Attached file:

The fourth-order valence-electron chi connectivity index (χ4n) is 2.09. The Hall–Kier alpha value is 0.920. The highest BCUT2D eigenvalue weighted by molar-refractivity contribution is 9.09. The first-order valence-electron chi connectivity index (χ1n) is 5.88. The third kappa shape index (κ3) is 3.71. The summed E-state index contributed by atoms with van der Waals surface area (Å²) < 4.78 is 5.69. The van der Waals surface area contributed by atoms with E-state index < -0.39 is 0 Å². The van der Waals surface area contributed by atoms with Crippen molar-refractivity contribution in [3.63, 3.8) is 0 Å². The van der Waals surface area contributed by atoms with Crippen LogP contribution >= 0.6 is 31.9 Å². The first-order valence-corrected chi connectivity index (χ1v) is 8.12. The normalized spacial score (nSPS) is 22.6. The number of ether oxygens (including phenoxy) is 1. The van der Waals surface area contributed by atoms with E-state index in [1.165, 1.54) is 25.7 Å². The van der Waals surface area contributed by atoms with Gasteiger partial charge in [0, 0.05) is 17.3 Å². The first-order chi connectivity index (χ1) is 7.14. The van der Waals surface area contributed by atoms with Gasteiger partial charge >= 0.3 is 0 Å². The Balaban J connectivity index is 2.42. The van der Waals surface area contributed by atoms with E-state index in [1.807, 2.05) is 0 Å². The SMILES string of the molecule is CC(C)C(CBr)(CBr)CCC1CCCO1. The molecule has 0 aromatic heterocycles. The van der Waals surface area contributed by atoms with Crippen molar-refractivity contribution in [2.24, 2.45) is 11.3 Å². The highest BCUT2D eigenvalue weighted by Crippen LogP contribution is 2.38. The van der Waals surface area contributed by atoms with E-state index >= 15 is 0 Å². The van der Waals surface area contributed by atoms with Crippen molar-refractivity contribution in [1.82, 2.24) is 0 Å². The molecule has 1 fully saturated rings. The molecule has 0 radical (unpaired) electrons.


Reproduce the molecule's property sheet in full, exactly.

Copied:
The fourth-order valence-electron chi connectivity index (χ4n) is 2.09. The Hall–Kier alpha value is 0.920. The highest BCUT2D eigenvalue weighted by molar-refractivity contribution is 9.09. The first-order valence-electron chi connectivity index (χ1n) is 5.88. The third kappa shape index (κ3) is 3.71. The summed E-state index contributed by atoms with van der Waals surface area (Å²) < 4.78 is 5.69. The van der Waals surface area contributed by atoms with E-state index < -0.39 is 0 Å². The van der Waals surface area contributed by atoms with Crippen molar-refractivity contribution in [3.63, 3.8) is 0 Å². The van der Waals surface area contributed by atoms with Crippen LogP contribution >= 0.6 is 31.9 Å². The first-order valence-corrected chi connectivity index (χ1v) is 8.12. The normalized spacial score (nSPS) is 22.6. The number of ether oxygens (including phenoxy) is 1. The van der Waals surface area contributed by atoms with E-state index in [1.165, 1.54) is 25.7 Å². The van der Waals surface area contributed by atoms with Gasteiger partial charge in [0, 0.05) is 17.3 Å². The first-order chi connectivity index (χ1) is 7.14. The van der Waals surface area contributed by atoms with Gasteiger partial charge >= 0.3 is 0 Å². The Balaban J connectivity index is 2.42. The van der Waals surface area contributed by atoms with E-state index in [1.807, 2.05) is 0 Å². The SMILES string of the molecule is CC(C)C(CBr)(CBr)CCC1CCCO1. The molecule has 0 aromatic heterocycles. The van der Waals surface area contributed by atoms with Crippen molar-refractivity contribution in [2.24, 2.45) is 11.3 Å². The highest BCUT2D eigenvalue weighted by Crippen LogP contribution is 2.38. The van der Waals surface area contributed by atoms with E-state index >= 15 is 0 Å². The van der Waals surface area contributed by atoms with Crippen molar-refractivity contribution in [1.82, 2.24) is 0 Å². The molecule has 1 fully saturated rings. The molecule has 0 radical (unpaired) electrons.